Showing students how to thrive with the gig economy in today’s diverse music profession
The classical music profession has changed and so their masters and students from time to time. Today, there is a need to spread traditional music taste with modern ingredients. As globalization results in mixing cultures with each other, music become one of the most affected fields around the world. For instance, somewhere among shared music culture, classical music has been blurred. But not more! Following the current need, the USC Thornton School of Music is preparing undergraduate students for the Classical Performance & Composition Division, called “New Classical.”
It’s been observed how musicians have long earned a living off short-term and freelance contracts. However, they usually learn how to navigate the gig economy after graduation. To prepare newcomers for music as a career, USC Thornton School of Music will provide training to students to succeed in the gig economy.
The continued commitment to rethinking music education
USC Thornton School of Music has created a new model of classical music education for undergraduates by rethinking what if means to be a virtuoso in the 21st century. To empower with artistic vision and entrepreneurial skills to lead a vibrant career, the redesigned model includes:
- Give every student the flexibility to shape their artistic path, discover their unique voice, and graduate as a well-rounded artist.
- Develop multi-dimensional musicians followed by restructured lessons, rehearsals, and classes.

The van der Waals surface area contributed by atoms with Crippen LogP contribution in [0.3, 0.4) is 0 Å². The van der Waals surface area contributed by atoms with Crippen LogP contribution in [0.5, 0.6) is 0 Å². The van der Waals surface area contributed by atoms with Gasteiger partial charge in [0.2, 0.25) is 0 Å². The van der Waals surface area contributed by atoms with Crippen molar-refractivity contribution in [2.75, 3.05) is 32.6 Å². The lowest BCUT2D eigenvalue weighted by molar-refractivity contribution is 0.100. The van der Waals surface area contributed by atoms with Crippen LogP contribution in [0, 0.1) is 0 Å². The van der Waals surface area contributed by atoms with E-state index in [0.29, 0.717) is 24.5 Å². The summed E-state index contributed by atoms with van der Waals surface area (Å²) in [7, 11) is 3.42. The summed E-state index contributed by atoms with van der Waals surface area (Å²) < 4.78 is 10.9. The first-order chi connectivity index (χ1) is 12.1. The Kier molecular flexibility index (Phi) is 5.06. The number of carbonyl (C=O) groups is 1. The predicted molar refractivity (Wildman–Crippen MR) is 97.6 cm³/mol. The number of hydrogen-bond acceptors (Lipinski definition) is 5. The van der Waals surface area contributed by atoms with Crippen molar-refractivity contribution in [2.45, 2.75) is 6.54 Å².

- Faculty identified eight components that define professional virtuosity and consider what it means to have a fulfilling musical career addressing in every class, lesson, and rehearsal across a student’s four years of study.
The new model’s goal is to equip students with professional skills before they graduate so they can lead a fulfilling career in music, and this is what separates USC Thornton from its predecessors.
Robert Cutietta, Dean of USC Thornton, said, “Our students are highly successful in all the traditional ways. They are winning auditions, competitions, and finding fulfilling careers. It’s exactly because we are successful that we feel an obligation to lead a change to ensure a vibrant future for our profession.”
The result of classical symphony so far
USC Thornton’s curriculum change reflects a fundamental shift in classical music. Classical musicians are performing and monetizing music in exciting new ways, and traditional conservatories, clinging onto century-old curriculums, are failing to prepare students for the realities of life in classical music after school. Many conservatories are hesitant to change, which has led to many schools adopting almost identical curricula for classical music students.